Fwd: On the Bombings - Noam Chomsky

From: Wade T.Smith (wade_smith@harvard.edu)
Date: Wed Sep 19 2001 - 13:53:12 BST

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    Subject: Fwd: On the Bombings - Noam Chomsky
    Date: Wed, 19 Sep 2001 08:53:12 -0400
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    Hi Robin-

    If this is the Chomsky piece you mentioned, it should come through as it
    is not that long.

    - Wade


    On the Bombings
    Noam Chomsky

    The terrorist attacks were major atrocities. In scale they may not reach
    the level of many others, for example, Clinton's bombing of the Sudan
    with no credible pretext, destroying half its pharmaceutical supplies and
    killing unknown numbers of people (no one knows, because the US blocked
    an inquiry at the UN and no one cares to pursue it). Not to speak of much
    worse cases, which easily come to mind. But that this was a horrendous
    crime is not in doubt. The primary victims, as usual, were working
    people: janitors, secretaries, firemen, etc. It is likely to prove to be
    a crushing blow to Palestinians and other poor and oppressed people. It
    is also likely to lead to harsh security controls, with many possible
    ramifications for undermining civil liberties and internal freedom.

    The events reveal, dramatically, the foolishness of the project of
    "missile defense." As has been obvious all along, and pointed out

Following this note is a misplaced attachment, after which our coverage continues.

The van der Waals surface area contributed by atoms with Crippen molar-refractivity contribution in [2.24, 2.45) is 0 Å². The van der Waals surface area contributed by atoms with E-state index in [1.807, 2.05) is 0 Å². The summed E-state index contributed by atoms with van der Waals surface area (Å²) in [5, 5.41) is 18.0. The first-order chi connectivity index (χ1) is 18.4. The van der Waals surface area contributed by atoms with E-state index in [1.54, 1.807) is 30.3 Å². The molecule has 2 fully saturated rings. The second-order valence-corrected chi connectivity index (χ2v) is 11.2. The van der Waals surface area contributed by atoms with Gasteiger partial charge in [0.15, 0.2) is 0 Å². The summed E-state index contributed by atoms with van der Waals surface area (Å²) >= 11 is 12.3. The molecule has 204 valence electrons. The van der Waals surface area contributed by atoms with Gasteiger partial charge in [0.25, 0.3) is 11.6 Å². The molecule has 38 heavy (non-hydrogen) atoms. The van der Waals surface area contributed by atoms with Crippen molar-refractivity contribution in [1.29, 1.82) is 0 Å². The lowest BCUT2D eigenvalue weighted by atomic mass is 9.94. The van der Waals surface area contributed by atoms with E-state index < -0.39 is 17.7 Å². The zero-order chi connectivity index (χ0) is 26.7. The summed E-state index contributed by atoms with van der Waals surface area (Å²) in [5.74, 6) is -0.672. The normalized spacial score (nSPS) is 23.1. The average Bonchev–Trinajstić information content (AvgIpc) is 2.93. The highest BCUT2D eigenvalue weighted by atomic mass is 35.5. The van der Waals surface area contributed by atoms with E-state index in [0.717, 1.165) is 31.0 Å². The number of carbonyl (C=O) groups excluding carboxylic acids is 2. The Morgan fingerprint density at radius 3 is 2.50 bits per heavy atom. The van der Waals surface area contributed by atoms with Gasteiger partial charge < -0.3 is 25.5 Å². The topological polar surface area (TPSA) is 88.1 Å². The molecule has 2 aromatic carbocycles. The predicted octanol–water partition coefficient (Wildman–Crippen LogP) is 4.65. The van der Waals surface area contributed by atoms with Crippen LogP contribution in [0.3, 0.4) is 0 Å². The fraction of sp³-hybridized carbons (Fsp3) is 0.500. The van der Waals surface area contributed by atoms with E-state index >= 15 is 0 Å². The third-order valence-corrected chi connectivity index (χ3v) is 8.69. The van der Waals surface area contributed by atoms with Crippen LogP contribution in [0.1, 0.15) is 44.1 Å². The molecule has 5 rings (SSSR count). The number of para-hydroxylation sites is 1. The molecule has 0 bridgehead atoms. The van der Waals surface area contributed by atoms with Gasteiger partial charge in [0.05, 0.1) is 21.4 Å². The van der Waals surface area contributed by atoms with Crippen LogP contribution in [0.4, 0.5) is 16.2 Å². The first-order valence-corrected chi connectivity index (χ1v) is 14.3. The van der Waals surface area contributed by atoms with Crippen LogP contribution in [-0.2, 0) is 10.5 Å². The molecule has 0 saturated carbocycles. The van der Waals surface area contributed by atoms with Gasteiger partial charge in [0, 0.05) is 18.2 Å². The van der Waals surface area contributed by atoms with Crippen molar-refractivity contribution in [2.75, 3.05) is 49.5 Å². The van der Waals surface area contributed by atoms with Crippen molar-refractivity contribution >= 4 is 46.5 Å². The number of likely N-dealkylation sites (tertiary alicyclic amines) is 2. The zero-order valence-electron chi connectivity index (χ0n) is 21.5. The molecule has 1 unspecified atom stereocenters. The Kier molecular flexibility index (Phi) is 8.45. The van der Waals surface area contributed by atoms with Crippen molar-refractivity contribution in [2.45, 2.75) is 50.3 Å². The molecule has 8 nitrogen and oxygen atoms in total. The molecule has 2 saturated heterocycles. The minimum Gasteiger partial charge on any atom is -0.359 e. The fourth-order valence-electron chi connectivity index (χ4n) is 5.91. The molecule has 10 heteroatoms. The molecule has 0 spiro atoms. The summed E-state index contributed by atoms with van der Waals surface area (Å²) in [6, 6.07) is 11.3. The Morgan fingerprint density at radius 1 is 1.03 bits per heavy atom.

repeatedly by strategic analysts, if anyone wants to cause immense damage
    in the US, including weapons of mass destruction, they are highly
    unlikely to launch a missile attack, thus guaranteeing their immediate
    destruction. There are innumerable easier ways that are basically
    unstoppable. But today's events will, very likely, be exploited to
    increase the pressure to develop these systems and put them into place.
    "Defense" is a thin cover for plans for militarization of space, and with
    good PR, even the flimsiest arguments will carry some weight among a
    frightened public.

    In short, the crime is a gift to the hard jingoist right, those who hope
    to use force to control their domains. That is even putting aside the
    likely US actions, and what they will trigger -- possibly more attacks
    like this one, or worse. The prospects ahead are even more ominous than
    they appeared to be before the latest atrocities.

    As to how to react, we have a choice. We can express justified horror; we
    can seek to understand what may have led to the crimes, which means
    making an effort to enter the minds of the likely perpetrators. If we
    choose the latter course, we can do no better, I think, than to listen to
    the words of Robert Fisk, whose direct knowledge and insight into affairs
    of the region is unmatched after many years of distinguished reporting.
    Describing "The wickedness and awesome cruelty of a crushed and
    humiliated people," he writes that "this is not the war of democracy
    versus terror that the world will be asked to believe in the coming days.
    It is also about American missiles smashing into Palestinian homes and US
    helicopters firing missiles into a Lebanese ambulance in 1996 and
    American shells crashing into a village called Qana and about a Lebanese
    militia - paid and uniformed by America's Israeli ally - hacking and
    raping and murdering their way through refugee camps." And much more.
    Again, we have a choice: we may try to understand, or refuse to do so,
    contributing to the likelihood that much worse lies ahead.

    Noam Chomsky

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